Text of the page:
However, due to the particular circumstances of this case, the questioning was not prejudicial. There was no objection to most of the questions concerning Chaldeans, and the objections to others rested on other grounds than their prejudicial character. Failure to object specifically and for proper reasons to the admission of evidence precludes appellate review unless there is manifest injustice. People v Frederick Lester, 78 Mich. App. 21, 32; 259 N.W.2d 370 (1977). Additionally, there was no request for a curative instruction. Unless the remarks of counsel are so prejudicial as to be irreparable by a cautionary instruction, the failure to request such an instruction forecloses appellate review. Hill v Husky Briquetting, Inc, 78 Mich. App. 452; 260 N.W.2d 131 (1977), Smith v ER Squibb Sons, Inc, 69 Mich. App. 375, 386; 245 N.W.2d 52 (1976). Finally, in this case, unlike Cluett, Solomon, and Nemet, supra, there was no resort to ethnic epithets or stereotypes or other blatant appeals to prejudice. This is not to say that facially neutral ethnic references cannot be prejudicial. But, taking everything into account, including the direct and circumstantial evidence supporting defendants' claim of arson, we hold that the questioning was not so prejudicial as to deny the plaintiffs a fair trial.

We emphasize that our holding does not imply that we condone the tactics in question. Counsel who indulge in such argument always bear the risk that unnecessary prejudice will, in the right case, overwhelm an otherwise proper presentation of relevant evidence. This Court will not hesitate to call their bluff. See People v Hoye, 80 Mich. App. 258; 263 N.W.2d 343 (1977).



That part of the cross-examination of Harry George which focused on the Chaldean community rather than the issues in the case was conducted by counsel for defendant Travelers Indemnity Company and went as follows:

"Q. And, you are a Kaldean [sic], is that correct?

"A. Yes.

"Q. What is a Kaldean?

"A. Huh?

"Q. What is a Kaldean?

"A. Well, that's an old — I get these mixed up. You have heard of Bubitania or something. I cannot pronounce it. We originated from there. Butibazania, I don't —

"Q. Well, is it —

"MR. KRANSON: [plaintiff's counsel]: If you want some help I will tell you. He is trying to say Mesopatamia [sic], and he is trying to tell you that they speak the Arabic language which is the same language that Jesus Christ spoke.

"THE WITNESS: Correct.

"MR. KRANSON: And they are all from the same community in Telkeef. I have represented them for twenty-five years. I will answer your questions if you would like me to.

"MR. TUFFLEY: [counsel for Travelers]: Thank you, Mr. Kranson.

"Q. (By Mr. Tuffley:) Now, is there a Kaldean community in the Detroit metropolitan area?

"A. Yes

* * *

"Q. And, would it be fair to say that the Kaldean community in this Detroit area is a rather closeknit community?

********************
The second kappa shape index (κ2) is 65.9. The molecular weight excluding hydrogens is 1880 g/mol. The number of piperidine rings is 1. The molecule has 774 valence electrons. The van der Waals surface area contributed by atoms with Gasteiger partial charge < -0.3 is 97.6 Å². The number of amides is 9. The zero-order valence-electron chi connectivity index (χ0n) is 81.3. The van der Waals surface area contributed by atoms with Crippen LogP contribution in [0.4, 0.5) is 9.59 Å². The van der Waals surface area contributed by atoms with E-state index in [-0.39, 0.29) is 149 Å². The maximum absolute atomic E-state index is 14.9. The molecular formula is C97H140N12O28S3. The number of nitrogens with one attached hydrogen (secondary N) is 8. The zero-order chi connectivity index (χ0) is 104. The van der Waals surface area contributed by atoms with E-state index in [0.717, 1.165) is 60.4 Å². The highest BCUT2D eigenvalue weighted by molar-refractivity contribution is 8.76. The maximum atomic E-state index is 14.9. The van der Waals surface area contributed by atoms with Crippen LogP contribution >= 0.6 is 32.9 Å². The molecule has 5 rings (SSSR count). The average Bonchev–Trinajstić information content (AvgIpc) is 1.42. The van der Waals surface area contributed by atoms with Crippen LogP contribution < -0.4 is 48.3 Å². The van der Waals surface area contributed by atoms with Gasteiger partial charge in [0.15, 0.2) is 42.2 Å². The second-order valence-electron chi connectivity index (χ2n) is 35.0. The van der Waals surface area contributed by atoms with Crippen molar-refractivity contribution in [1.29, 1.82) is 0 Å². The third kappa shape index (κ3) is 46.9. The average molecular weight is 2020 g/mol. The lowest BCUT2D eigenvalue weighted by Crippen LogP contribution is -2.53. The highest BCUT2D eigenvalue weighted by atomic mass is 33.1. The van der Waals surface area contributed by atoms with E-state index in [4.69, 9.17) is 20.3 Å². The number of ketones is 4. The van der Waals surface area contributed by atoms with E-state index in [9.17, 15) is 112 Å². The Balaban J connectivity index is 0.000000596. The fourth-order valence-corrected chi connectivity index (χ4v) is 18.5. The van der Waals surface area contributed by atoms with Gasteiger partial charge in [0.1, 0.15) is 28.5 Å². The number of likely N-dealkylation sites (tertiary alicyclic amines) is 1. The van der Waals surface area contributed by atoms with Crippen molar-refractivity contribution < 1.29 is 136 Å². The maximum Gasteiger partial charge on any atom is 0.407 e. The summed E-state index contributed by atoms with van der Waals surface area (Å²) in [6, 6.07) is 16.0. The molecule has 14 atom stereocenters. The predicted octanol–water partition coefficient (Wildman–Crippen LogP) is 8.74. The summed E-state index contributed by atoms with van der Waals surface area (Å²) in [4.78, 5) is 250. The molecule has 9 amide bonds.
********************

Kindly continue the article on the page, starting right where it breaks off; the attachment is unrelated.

"MR. KRANSON: Your Honor, the Kaldean community here has nothing to do with this trial. It is immaterial and irrelevant.

"THE COURT: Do you wish to respond, Mr. Tuffley?

"MR. TUFFLEY: Yes, Your Honor, I think it does because, as we have indicated to the Court and the jury that we intend to prove in this case that there was a — that the individual who was hired to set this particular fire was in fact hired by a gentleman who was Kaldean, as opposed to the theory of the Plaintiff in this case, which I think is obvious.

"THE COURT: Well, even if that were true, does that mean that he hired this man. I am not sure I understand the connection.

"MR. TUFFLEY: Well, the connection was obviously, Your Honor, if there were only ten Kaldeans in the community, it would have a great deal of relevance. On the other hand, if there were a million Kaldeans in the Detroit area, there may not be.

"THE COURT: Why don't you ask him that question, how many Kaldeans are there in this area.

"Q. (By Mr. Tuffley:) Do you know how many Kaldeans there are in the metropolitan Detroit area?

* * *

"THE COURT: You say 10,000?

"THE WITNESS: Maybe that's not — I mean, how would I know? I am not —

"THE COURT: All right. Go ahead.

"Q. (By Mr. Tuffley:) This is a — the Kaldeans have their own phone book, haven't they?

"A. They do.

"Q. And that lists all the Kaldeans in the Detroit metropolitan area, and their address and their telephone number.

"A. Mostly all of them that are here.

"Q. And their businesses and so forth?

"A. Yes.

"Q. And, do you know how that came about, why that telephone book was put together?

"A. Well, the church did that.

"Q. The church?

"A. Yes.

"Q. Is there a particular church which is attended by Kaldeans?

"A. Two of them.

"Q. There are only two churches in the Detroit area?

"A. None in the Detroit area, no.

"Q. Well, where are they located?

"A. We have one in the Detroit area, I think, and one in Southfield.

"Q. There are two Kaldean churches then?

"A. Yes.

"Q. And they prepared this telephone book?

"A. I think so.

"Q. And that contains most of the names and addresses and so forth of the Kaldeans in the community?

"A. Right.

"Q. Would you say that you know, at least by name, the majority of the Kaldeans in the Detroit metropolitan area, Mr. George?

"A. Not all of them, no.

"Q. Quite a few?

"A. I know quite a few, yes.

"Q. You have probably sponsored a number of people who have immigrated to the United States, haven't you?

"A. What do you mean by sponsored?

"Q. Well, given them jobs and so forth and helped them get started when they get here.

"A. Whenever they come and ask for a job, whoever they be, I will give them a job. Not only the Kaldean people, whoever needs help, we give them help. It is not only the Kaldeans.

"Q. Not only Kaldeans?

"A. No, sir."

Summaries of

George v. Travelers Indemnity Co.

Michigan Court of Appeals
Feb 6, 1978
81 Mich. App. 106 (Mich. Ct. App. 1978)

In George, a civil case, the defendant insurance company sought to introduce irrelevant evidence regarding the Chaldean background of the claimant.

Summary of this case from People v. Bahoda

involving "protracted inquiry into the plaintiffs' Chaldean ethnic affiliation"

Summary of this case from People v. Bahoda
Case details for

George v. Travelers Indemnity Co.

Case Details


Court:Michigan Court of Appeals

Date published: Feb 6, 1978


81 Mich. App. 106 (Mich. Ct. App. 1978)
265 N.W.2d 59